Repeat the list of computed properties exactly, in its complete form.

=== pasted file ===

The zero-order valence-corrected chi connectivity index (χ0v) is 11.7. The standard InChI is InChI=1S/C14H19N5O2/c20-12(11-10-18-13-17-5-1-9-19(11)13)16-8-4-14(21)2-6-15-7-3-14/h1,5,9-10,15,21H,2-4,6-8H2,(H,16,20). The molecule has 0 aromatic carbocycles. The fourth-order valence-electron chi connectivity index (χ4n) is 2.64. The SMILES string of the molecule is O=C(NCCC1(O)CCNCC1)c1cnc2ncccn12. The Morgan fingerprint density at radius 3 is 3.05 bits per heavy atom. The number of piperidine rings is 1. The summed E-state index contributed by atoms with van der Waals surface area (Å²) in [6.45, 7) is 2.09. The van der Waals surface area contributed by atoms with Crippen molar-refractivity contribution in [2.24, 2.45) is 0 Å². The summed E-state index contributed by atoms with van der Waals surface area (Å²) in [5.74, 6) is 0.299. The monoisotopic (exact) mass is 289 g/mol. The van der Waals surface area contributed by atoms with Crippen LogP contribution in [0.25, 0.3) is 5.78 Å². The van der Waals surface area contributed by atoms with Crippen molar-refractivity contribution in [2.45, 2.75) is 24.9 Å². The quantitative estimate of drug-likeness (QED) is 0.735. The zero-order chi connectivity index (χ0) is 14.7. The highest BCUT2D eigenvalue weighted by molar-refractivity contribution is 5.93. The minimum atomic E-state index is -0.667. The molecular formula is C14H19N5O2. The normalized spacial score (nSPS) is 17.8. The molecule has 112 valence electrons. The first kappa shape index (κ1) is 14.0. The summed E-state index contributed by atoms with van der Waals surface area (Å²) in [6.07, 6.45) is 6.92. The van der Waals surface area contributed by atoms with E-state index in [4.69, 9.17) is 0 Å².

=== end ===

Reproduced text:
The zero-order valence-corrected chi connectivity index (χ0v) is 11.7. The standard InChI is InChI=1S/C14H19N5O2/c20-12(11-10-18-13-17-5-1-9-19(11)13)16-8-4-14(21)2-6-15-7-3-14/h1,5,9-10,15,21H,2-4,6-8H2,(H,16,20). The molecule has 0 aromatic carbocycles. The fourth-order valence-electron chi connectivity index (χ4n) is 2.64. The SMILES string of the molecule is O=C(NCCC1(O)CCNCC1)c1cnc2ncccn12. The Morgan fingerprint density at radius 3 is 3.05 bits per heavy atom. The number of piperidine rings is 1. The summed E-state index contributed by atoms with van der Waals surface area (Å²) in [6.45, 7) is 2.09. The van der Waals surface area contributed by atoms with Crippen molar-refractivity contribution in [2.24, 2.45) is 0 Å². The summed E-state index contributed by atoms with van der Waals surface area (Å²) in [5.74, 6) is 0.299. The monoisotopic (exact) mass is 289 g/mol. The van der Waals surface area contributed by atoms with Crippen LogP contribution in [0.25, 0.3) is 5.78 Å². The van der Waals surface area contributed by atoms with Crippen molar-refractivity contribution in [2.45, 2.75) is 24.9 Å². The quantitative estimate of drug-likeness (QED) is 0.735. The zero-order chi connectivity index (χ0) is 14.7. The highest BCUT2D eigenvalue weighted by molar-refractivity contribution is 5.93. The minimum atomic E-state index is -0.667. The molecular formula is C14H19N5O2. The normalized spacial score (nSPS) is 17.8. The molecule has 112 valence electrons. The first kappa shape index (κ1) is 14.0. The summed E-state index contributed by atoms with van der Waals surface area (Å²) in [6.07, 6.45) is 6.92. The van der Waals surface area contributed by atoms with E-state index in [4.69, 9.17) is 0 Å².